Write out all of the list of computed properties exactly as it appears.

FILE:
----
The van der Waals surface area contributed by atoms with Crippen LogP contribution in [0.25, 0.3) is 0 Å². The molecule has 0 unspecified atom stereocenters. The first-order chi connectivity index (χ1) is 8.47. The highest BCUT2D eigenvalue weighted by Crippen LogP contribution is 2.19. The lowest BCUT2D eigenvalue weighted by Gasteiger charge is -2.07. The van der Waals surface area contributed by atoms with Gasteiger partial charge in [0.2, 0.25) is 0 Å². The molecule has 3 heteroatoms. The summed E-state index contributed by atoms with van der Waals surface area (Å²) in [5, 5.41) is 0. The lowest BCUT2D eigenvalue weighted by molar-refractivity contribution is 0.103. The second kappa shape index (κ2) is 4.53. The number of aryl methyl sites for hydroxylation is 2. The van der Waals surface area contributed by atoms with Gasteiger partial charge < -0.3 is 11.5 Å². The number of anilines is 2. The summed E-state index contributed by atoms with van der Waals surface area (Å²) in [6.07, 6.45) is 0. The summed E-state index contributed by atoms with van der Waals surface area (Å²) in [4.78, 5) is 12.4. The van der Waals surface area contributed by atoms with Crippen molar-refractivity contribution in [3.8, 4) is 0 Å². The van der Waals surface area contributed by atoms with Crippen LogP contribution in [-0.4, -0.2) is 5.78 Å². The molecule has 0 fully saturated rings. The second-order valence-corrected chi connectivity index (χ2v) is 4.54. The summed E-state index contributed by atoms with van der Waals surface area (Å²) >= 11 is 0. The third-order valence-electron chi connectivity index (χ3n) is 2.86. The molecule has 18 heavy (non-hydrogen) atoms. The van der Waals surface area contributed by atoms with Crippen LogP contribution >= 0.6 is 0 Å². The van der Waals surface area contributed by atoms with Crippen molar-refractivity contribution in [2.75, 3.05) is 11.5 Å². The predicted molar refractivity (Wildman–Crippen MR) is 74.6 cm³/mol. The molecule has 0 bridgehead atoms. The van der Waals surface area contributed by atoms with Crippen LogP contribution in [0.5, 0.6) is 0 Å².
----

The van der Waals surface area contributed by atoms with Crippen LogP contribution in [0.25, 0.3) is 0 Å². The molecule has 0 unspecified atom stereocenters. The first-order chi connectivity index (χ1) is 8.47. The highest BCUT2D eigenvalue weighted by Crippen LogP contribution is 2.19. The lowest BCUT2D eigenvalue weighted by Gasteiger charge is -2.07. The van der Waals surface area contributed by atoms with Gasteiger partial charge in [0.2, 0.25) is 0 Å². The molecule has 3 heteroatoms. The summed E-state index contributed by atoms with van der Waals surface area (Å²) in [5, 5.41) is 0. The lowest BCUT2D eigenvalue weighted by molar-refractivity contribution is 0.103. The second kappa shape index (κ2) is 4.53. The number of aryl methyl sites for hydroxylation is 2. The van der Waals surface area contributed by atoms with Gasteiger partial charge < -0.3 is 11.5 Å². The number of anilines is 2. The summed E-state index contributed by atoms with van der Waals surface area (Å²) in [6.07, 6.45) is 0. The summed E-state index contributed by atoms with van der Waals surface area (Å²) in [4.78, 5) is 12.4. The van der Waals surface area contributed by atoms with Crippen molar-refractivity contribution in [3.8, 4) is 0 Å². The van der Waals surface area contributed by atoms with Crippen LogP contribution in [-0.4, -0.2) is 5.78 Å². The molecule has 0 fully saturated rings. The second-order valence-corrected chi connectivity index (χ2v) is 4.54. The summed E-state index contributed by atoms with van der Waals surface area (Å²) >= 11 is 0. The third-order valence-electron chi connectivity index (χ3n) is 2.86. The molecule has 18 heavy (non-hydrogen) atoms. The van der Waals surface area contributed by atoms with Crippen LogP contribution >= 0.6 is 0 Å². The van der Waals surface area contributed by atoms with Crippen molar-refractivity contribution in [2.75, 3.05) is 11.5 Å². The predicted molar refractivity (Wildman–Crippen MR) is 74.6 cm³/mol. The molecule has 0 bridgehead atoms. The van der Waals surface area contributed by atoms with Crippen LogP contribution in [0.5, 0.6) is 0 Å².